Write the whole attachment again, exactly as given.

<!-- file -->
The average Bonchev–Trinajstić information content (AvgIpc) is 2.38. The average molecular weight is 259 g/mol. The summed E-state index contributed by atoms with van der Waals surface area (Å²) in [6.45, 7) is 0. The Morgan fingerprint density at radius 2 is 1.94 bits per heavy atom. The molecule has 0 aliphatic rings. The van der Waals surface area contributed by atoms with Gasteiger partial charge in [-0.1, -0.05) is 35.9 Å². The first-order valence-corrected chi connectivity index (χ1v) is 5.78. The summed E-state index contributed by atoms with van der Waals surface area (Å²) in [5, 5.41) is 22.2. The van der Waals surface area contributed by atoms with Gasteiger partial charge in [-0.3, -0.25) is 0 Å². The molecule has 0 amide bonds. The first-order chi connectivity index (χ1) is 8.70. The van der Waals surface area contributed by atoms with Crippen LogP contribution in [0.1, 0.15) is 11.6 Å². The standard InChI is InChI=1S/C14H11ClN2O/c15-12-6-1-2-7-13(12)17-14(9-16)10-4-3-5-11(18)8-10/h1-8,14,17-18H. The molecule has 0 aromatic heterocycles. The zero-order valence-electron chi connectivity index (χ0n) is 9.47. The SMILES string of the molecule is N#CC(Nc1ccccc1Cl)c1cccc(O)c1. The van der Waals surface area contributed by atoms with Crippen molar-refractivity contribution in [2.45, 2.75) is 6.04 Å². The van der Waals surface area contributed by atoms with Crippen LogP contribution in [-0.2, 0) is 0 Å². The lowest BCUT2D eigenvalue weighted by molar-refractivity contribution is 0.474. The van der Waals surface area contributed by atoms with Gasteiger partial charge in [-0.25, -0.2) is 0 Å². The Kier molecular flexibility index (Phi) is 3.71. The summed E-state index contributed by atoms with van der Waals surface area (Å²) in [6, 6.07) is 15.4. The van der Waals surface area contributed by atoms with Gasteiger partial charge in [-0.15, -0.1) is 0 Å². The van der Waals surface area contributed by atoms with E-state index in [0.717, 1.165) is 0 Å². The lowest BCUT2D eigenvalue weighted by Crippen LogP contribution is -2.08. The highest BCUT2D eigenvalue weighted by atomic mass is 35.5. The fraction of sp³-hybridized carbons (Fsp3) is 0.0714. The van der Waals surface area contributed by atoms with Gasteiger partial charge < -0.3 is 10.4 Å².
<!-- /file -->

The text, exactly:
The average Bonchev–Trinajstić information content (AvgIpc) is 2.38. The average molecular weight is 259 g/mol. The summed E-state index contributed by atoms with van der Waals surface area (Å²) in [6.45, 7) is 0. The Morgan fingerprint density at radius 2 is 1.94 bits per heavy atom. The molecule has 0 aliphatic rings. The van der Waals surface area contributed by atoms with Gasteiger partial charge in [-0.1, -0.05) is 35.9 Å². The first-order valence-corrected chi connectivity index (χ1v) is 5.78. The summed E-state index contributed by atoms with van der Waals surface area (Å²) in [5, 5.41) is 22.2. The van der Waals surface area contributed by atoms with Gasteiger partial charge in [-0.3, -0.25) is 0 Å². The molecule has 0 amide bonds. The first-order chi connectivity index (χ1) is 8.70. The van der Waals surface area contributed by atoms with Crippen LogP contribution in [0.1, 0.15) is 11.6 Å². The standard InChI is InChI=1S/C14H11ClN2O/c15-12-6-1-2-7-13(12)17-14(9-16)10-4-3-5-11(18)8-10/h1-8,14,17-18H. The molecule has 0 aromatic heterocycles. The zero-order valence-electron chi connectivity index (χ0n) is 9.47. The SMILES string of the molecule is N#CC(Nc1ccccc1Cl)c1cccc(O)c1. The van der Waals surface area contributed by atoms with Crippen molar-refractivity contribution in [2.45, 2.75) is 6.04 Å². The van der Waals surface area contributed by atoms with Crippen LogP contribution in [-0.2, 0) is 0 Å². The lowest BCUT2D eigenvalue weighted by molar-refractivity contribution is 0.474. The van der Waals surface area contributed by atoms with Gasteiger partial charge in [-0.25, -0.2) is 0 Å². The Kier molecular flexibility index (Phi) is 3.71. The summed E-state index contributed by atoms with van der Waals surface area (Å²) in [6, 6.07) is 15.4. The van der Waals surface area contributed by atoms with Gasteiger partial charge in [-0.15, -0.1) is 0 Å². The van der Waals surface area contributed by atoms with E-state index in [0.717, 1.165) is 0 Å². The lowest BCUT2D eigenvalue weighted by Crippen LogP contribution is -2.08. The highest BCUT2D eigenvalue weighted by atomic mass is 35.5. The fraction of sp³-hybridized carbons (Fsp3) is 0.0714. The van der Waals surface area contributed by atoms with Gasteiger partial charge < -0.3 is 10.4 Å².